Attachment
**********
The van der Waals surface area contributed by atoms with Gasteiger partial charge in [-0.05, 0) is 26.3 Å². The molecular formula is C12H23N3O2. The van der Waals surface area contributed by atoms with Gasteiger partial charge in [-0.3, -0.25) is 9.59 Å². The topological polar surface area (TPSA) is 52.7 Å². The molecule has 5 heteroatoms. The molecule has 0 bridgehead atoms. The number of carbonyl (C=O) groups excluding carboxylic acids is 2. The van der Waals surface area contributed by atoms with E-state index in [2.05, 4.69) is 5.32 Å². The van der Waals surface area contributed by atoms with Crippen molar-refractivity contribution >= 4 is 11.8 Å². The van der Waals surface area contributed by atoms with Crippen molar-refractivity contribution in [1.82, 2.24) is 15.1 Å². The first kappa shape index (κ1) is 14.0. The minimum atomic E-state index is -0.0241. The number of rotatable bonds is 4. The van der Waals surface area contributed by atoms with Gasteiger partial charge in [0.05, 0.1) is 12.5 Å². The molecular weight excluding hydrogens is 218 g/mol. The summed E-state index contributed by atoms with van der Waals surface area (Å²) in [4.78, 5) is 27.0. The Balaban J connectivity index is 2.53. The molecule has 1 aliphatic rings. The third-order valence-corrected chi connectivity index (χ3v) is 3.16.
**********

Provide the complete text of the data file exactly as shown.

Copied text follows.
The van der Waals surface area contributed by atoms with Gasteiger partial charge in [-0.05, 0) is 26.3 Å². The molecular formula is C12H23N3O2. The van der Waals surface area contributed by atoms with Gasteiger partial charge in [-0.3, -0.25) is 9.59 Å². The topological polar surface area (TPSA) is 52.7 Å². The molecule has 5 heteroatoms. The molecule has 0 bridgehead atoms. The number of carbonyl (C=O) groups excluding carboxylic acids is 2. The van der Waals surface area contributed by atoms with E-state index in [2.05, 4.69) is 5.32 Å². The van der Waals surface area contributed by atoms with Crippen molar-refractivity contribution >= 4 is 11.8 Å². The van der Waals surface area contributed by atoms with Crippen molar-refractivity contribution in [1.82, 2.24) is 15.1 Å². The first kappa shape index (κ1) is 14.0. The minimum atomic E-state index is -0.0241. The number of rotatable bonds is 4. The van der Waals surface area contributed by atoms with Gasteiger partial charge in [0.05, 0.1) is 12.5 Å². The molecular weight excluding hydrogens is 218 g/mol. The summed E-state index contributed by atoms with van der Waals surface area (Å²) in [4.78, 5) is 27.0. The Balaban J connectivity index is 2.53. The molecule has 1 aliphatic rings. The third-order valence-corrected chi connectivity index (χ3v) is 3.16.